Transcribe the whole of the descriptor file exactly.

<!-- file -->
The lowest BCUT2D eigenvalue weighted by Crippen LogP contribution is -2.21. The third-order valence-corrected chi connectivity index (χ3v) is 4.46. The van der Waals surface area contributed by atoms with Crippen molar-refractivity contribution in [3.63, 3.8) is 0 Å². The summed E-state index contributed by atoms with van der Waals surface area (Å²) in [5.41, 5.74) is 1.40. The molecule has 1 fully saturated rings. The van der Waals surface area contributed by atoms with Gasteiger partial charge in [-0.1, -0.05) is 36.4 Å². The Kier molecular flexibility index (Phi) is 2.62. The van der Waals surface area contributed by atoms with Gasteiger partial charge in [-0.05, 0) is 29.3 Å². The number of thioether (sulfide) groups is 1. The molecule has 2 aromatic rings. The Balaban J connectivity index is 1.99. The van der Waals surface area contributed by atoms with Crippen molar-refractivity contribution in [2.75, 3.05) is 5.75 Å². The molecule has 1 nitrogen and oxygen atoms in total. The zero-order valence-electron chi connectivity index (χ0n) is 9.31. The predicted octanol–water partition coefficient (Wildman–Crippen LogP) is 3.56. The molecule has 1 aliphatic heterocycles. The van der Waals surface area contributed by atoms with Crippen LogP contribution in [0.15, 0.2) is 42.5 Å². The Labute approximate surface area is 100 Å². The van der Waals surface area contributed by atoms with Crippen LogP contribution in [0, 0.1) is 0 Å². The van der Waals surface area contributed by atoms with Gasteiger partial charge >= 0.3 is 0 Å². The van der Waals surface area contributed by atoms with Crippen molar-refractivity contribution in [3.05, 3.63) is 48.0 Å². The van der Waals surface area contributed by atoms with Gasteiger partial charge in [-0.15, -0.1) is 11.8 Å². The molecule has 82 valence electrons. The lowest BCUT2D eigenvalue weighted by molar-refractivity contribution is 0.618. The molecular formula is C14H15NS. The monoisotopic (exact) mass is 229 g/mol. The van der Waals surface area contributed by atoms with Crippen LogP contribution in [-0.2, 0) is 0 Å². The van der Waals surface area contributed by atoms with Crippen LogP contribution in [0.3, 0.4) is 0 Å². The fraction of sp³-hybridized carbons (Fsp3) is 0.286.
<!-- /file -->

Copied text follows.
The lowest BCUT2D eigenvalue weighted by Crippen LogP contribution is -2.21. The third-order valence-corrected chi connectivity index (χ3v) is 4.46. The van der Waals surface area contributed by atoms with Crippen molar-refractivity contribution in [3.63, 3.8) is 0 Å². The summed E-state index contributed by atoms with van der Waals surface area (Å²) in [5.41, 5.74) is 1.40. The molecule has 1 fully saturated rings. The van der Waals surface area contributed by atoms with Gasteiger partial charge in [-0.1, -0.05) is 36.4 Å². The Kier molecular flexibility index (Phi) is 2.62. The van der Waals surface area contributed by atoms with Gasteiger partial charge in [-0.05, 0) is 29.3 Å². The number of thioether (sulfide) groups is 1. The molecule has 2 aromatic rings. The Balaban J connectivity index is 1.99. The van der Waals surface area contributed by atoms with Crippen molar-refractivity contribution in [2.75, 3.05) is 5.75 Å². The molecule has 1 nitrogen and oxygen atoms in total. The zero-order valence-electron chi connectivity index (χ0n) is 9.31. The predicted octanol–water partition coefficient (Wildman–Crippen LogP) is 3.56. The molecule has 1 aliphatic heterocycles. The van der Waals surface area contributed by atoms with Crippen LogP contribution in [0.15, 0.2) is 42.5 Å². The Labute approximate surface area is 100 Å². The van der Waals surface area contributed by atoms with Crippen LogP contribution in [0, 0.1) is 0 Å². The van der Waals surface area contributed by atoms with Gasteiger partial charge >= 0.3 is 0 Å². The van der Waals surface area contributed by atoms with Crippen molar-refractivity contribution in [3.05, 3.63) is 48.0 Å². The van der Waals surface area contributed by atoms with Gasteiger partial charge in [-0.15, -0.1) is 11.8 Å². The molecule has 82 valence electrons. The lowest BCUT2D eigenvalue weighted by molar-refractivity contribution is 0.618. The molecular formula is C14H15NS. The monoisotopic (exact) mass is 229 g/mol. The van der Waals surface area contributed by atoms with Crippen LogP contribution in [-0.2, 0) is 0 Å². The van der Waals surface area contributed by atoms with Crippen LogP contribution in [0.3, 0.4) is 0 Å². The fraction of sp³-hybridized carbons (Fsp3) is 0.286.